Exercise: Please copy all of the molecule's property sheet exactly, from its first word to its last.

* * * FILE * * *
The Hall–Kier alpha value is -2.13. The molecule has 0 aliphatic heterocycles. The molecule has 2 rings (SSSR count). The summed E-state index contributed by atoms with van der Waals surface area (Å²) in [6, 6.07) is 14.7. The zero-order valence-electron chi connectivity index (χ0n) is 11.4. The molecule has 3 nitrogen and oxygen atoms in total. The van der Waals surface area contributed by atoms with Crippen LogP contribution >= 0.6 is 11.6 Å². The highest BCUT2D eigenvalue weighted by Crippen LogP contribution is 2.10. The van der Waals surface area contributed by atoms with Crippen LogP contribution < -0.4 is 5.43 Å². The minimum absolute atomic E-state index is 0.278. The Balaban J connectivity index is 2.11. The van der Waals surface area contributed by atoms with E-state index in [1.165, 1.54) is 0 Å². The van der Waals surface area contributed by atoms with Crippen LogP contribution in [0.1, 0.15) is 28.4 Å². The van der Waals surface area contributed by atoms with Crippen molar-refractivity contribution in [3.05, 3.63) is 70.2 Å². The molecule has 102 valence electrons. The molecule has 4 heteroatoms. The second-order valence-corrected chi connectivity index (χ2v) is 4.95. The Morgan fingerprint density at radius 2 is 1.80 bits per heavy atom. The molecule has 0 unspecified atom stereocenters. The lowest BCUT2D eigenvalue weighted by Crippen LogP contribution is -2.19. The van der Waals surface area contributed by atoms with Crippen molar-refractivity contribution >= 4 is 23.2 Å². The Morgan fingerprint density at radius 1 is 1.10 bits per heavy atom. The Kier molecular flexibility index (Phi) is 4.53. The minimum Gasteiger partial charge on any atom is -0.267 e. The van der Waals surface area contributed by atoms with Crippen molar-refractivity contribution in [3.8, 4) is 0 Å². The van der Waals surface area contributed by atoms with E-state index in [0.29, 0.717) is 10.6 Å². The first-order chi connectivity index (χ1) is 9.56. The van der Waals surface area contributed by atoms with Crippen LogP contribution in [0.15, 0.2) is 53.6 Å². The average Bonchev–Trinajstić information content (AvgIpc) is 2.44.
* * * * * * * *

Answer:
The Hall–Kier alpha value is -2.13. The molecule has 0 aliphatic heterocycles. The molecule has 2 rings (SSSR count). The summed E-state index contributed by atoms with van der Waals surface area (Å²) in [6, 6.07) is 14.7. The zero-order valence-electron chi connectivity index (χ0n) is 11.4. The molecule has 3 nitrogen and oxygen atoms in total. The van der Waals surface area contributed by atoms with Crippen LogP contribution >= 0.6 is 11.6 Å². The highest BCUT2D eigenvalue weighted by Crippen LogP contribution is 2.10. The van der Waals surface area contributed by atoms with Crippen LogP contribution < -0.4 is 5.43 Å². The minimum absolute atomic E-state index is 0.278. The Balaban J connectivity index is 2.11. The van der Waals surface area contributed by atoms with E-state index in [1.165, 1.54) is 0 Å². The van der Waals surface area contributed by atoms with Crippen LogP contribution in [0.1, 0.15) is 28.4 Å². The van der Waals surface area contributed by atoms with Crippen molar-refractivity contribution in [3.05, 3.63) is 70.2 Å². The molecule has 102 valence electrons. The molecule has 4 heteroatoms. The second-order valence-corrected chi connectivity index (χ2v) is 4.95. The Morgan fingerprint density at radius 2 is 1.80 bits per heavy atom. The molecule has 0 unspecified atom stereocenters. The lowest BCUT2D eigenvalue weighted by Crippen LogP contribution is -2.19. The van der Waals surface area contributed by atoms with Crippen molar-refractivity contribution >= 4 is 23.2 Å². The Morgan fingerprint density at radius 1 is 1.10 bits per heavy atom. The Kier molecular flexibility index (Phi) is 4.53. The minimum Gasteiger partial charge on any atom is -0.267 e. The van der Waals surface area contributed by atoms with Crippen molar-refractivity contribution in [3.8, 4) is 0 Å². The van der Waals surface area contributed by atoms with E-state index in [0.29, 0.717) is 10.6 Å². The first-order chi connectivity index (χ1) is 9.56. The van der Waals surface area contributed by atoms with Crippen LogP contribution in [0.15, 0.2) is 53.6 Å². The average Bonchev–Trinajstić information content (AvgIpc) is 2.44.